Breastfeeding Skills in Preterm Infants
Whilst breastfeeding is the desired feeding outcome for preterm infants, the attainment of oral feeding skills varies widely between infants and little is known about the development of preterm breastfeeding skills. Further, the use of bottle-feeding teats and nipple shields is common, and the degree of breast fullness varies between feeds, yet the impact of these on the achievement of full oral feeding is not known. In this project the trajectory of breastfeeding skill development will be investigated. We will also examine the effects of different teats and breastfeeding conditions on milk transfer volume, intraoral vacuum, suck-swallow-breathe coordination and breastfeeding duration. Information gained from this study will provide an evidence base for facilitation of breastfeeding in the neonatal nursery setting.
Preterm infants’ sleeping and feeding patterns and use of lactation aides following discharge home
Infant settling, sleeping patterns and feeding are inextricably linked and impact maternal-infant attachment and family life. Very preterm infants (born <33/40) have shorter breastfeeding durations than their term counterparts1, and anecdotal evidence suggests their mothers encounter more challenges with regard to infant settling and breastfeeding. Data relating to infant sleeping and settling and feeding patterns, maternal evaluations of the breastfeeding experience, and the incidence of breastfeeding complications will be analysed to determine common challenges for parents of preterm infants following discharge home. This study will highlight the educational and support needs of families of very preterm infants and inform the practice of neonatal nursery staff, general practitioners and community child health nurses.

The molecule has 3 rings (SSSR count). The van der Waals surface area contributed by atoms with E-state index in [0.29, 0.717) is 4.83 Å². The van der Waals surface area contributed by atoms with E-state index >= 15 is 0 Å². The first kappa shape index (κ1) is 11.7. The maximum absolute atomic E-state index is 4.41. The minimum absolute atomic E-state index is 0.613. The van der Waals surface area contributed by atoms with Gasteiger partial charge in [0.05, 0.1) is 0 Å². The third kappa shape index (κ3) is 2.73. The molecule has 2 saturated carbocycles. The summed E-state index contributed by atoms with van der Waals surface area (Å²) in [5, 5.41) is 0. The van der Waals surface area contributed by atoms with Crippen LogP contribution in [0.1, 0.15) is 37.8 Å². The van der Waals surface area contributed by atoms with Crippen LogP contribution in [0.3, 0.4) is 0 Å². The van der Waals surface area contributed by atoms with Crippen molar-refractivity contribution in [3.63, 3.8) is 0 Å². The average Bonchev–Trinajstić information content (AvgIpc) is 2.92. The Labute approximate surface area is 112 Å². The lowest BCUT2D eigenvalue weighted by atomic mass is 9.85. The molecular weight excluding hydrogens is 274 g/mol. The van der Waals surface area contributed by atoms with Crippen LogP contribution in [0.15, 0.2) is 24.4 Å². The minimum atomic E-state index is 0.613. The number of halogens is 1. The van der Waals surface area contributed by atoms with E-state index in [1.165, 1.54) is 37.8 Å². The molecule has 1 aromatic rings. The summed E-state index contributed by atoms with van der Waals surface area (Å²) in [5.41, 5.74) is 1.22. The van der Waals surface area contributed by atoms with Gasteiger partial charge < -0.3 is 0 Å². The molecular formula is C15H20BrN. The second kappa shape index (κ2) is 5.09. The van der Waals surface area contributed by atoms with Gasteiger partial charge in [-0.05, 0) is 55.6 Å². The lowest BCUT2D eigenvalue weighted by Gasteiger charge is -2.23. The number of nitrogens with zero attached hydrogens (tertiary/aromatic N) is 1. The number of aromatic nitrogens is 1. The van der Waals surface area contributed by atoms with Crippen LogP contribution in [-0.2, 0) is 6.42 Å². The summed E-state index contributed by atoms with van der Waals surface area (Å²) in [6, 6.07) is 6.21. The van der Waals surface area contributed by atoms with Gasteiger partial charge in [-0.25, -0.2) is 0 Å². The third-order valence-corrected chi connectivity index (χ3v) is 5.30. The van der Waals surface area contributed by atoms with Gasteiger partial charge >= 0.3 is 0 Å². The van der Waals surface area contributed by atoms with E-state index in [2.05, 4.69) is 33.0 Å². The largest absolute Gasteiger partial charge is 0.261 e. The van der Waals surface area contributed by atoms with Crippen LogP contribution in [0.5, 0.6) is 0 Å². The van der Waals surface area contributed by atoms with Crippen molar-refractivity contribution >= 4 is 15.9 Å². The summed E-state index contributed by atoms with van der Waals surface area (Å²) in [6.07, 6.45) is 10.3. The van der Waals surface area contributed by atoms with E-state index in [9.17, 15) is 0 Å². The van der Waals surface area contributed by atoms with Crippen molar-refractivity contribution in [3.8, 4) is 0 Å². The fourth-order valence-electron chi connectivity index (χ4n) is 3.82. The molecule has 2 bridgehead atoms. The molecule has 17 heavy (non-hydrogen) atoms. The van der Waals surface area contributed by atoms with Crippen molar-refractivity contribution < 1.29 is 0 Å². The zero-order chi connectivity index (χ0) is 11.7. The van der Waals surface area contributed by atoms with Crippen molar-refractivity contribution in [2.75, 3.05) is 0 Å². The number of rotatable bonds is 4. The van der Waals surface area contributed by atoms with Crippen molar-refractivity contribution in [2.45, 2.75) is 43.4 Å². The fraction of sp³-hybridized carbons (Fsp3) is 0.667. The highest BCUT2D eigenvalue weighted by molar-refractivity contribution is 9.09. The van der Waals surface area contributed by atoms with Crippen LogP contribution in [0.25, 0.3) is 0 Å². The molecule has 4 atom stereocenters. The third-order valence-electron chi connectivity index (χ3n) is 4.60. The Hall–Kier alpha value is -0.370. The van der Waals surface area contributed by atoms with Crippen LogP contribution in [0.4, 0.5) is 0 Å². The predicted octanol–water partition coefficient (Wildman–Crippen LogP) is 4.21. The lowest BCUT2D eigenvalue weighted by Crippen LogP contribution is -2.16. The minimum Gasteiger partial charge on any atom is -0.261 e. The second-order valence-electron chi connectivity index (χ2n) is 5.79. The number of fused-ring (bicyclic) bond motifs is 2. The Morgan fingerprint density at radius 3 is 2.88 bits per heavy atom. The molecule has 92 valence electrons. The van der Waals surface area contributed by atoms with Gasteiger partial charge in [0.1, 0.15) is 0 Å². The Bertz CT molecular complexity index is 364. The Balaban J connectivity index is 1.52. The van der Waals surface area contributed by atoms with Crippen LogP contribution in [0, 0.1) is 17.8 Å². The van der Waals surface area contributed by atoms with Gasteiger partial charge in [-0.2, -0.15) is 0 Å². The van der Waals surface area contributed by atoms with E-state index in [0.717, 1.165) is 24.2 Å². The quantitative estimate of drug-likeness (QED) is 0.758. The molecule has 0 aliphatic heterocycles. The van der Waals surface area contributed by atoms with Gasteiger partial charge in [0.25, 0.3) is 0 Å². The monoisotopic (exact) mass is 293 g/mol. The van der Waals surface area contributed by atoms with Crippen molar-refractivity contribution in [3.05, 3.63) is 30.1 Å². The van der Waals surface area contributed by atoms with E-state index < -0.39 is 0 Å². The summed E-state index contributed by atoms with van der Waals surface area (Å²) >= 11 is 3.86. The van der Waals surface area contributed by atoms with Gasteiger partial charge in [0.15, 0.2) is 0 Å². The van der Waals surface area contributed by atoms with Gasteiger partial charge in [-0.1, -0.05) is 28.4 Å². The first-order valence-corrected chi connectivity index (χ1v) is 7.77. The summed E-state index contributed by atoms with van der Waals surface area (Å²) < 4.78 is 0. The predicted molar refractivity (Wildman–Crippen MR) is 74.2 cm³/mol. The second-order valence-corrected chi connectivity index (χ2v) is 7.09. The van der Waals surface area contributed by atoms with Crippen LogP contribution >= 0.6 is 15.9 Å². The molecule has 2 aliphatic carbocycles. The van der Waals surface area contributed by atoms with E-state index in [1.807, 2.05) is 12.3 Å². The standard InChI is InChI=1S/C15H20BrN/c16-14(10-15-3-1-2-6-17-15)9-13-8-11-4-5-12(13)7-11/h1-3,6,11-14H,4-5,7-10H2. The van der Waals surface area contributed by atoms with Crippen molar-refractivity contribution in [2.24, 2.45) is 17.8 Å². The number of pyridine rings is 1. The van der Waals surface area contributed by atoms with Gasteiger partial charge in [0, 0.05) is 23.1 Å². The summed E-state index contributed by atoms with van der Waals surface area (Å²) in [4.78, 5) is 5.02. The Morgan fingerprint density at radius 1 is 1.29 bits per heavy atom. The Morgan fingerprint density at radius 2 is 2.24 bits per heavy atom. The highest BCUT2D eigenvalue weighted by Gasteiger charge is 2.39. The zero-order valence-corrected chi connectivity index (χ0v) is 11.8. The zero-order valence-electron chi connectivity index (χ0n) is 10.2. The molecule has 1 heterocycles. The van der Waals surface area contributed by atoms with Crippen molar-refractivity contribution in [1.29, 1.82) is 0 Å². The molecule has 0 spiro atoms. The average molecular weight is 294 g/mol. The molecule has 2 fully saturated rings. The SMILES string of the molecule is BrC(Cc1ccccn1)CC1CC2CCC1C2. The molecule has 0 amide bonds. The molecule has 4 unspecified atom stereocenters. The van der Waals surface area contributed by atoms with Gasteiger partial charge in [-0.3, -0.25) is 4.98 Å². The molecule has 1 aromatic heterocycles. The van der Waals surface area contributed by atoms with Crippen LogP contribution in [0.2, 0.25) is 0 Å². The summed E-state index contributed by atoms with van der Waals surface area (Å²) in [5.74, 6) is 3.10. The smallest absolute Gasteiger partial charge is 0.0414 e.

Superior mesenteric artery blood flow and gall bladder responses to breastmilk feeds in preterm infants.
While feeding intolerance is a common complication, knowledge of the preterm infant’s gastrointestinal response to feeding is limited. Further understanding of upper gastrointestinal physiology and its maturation will inform nutritional management and contribute to the understanding of the aetology of feeding intolerance. Data on pre and postprandial gall bladder volumes and superior mesenteric artery (SMA) blood flow will be analysed, providing evidence for gall bladder function and SMA flow in response to feeding in stable preterm infants.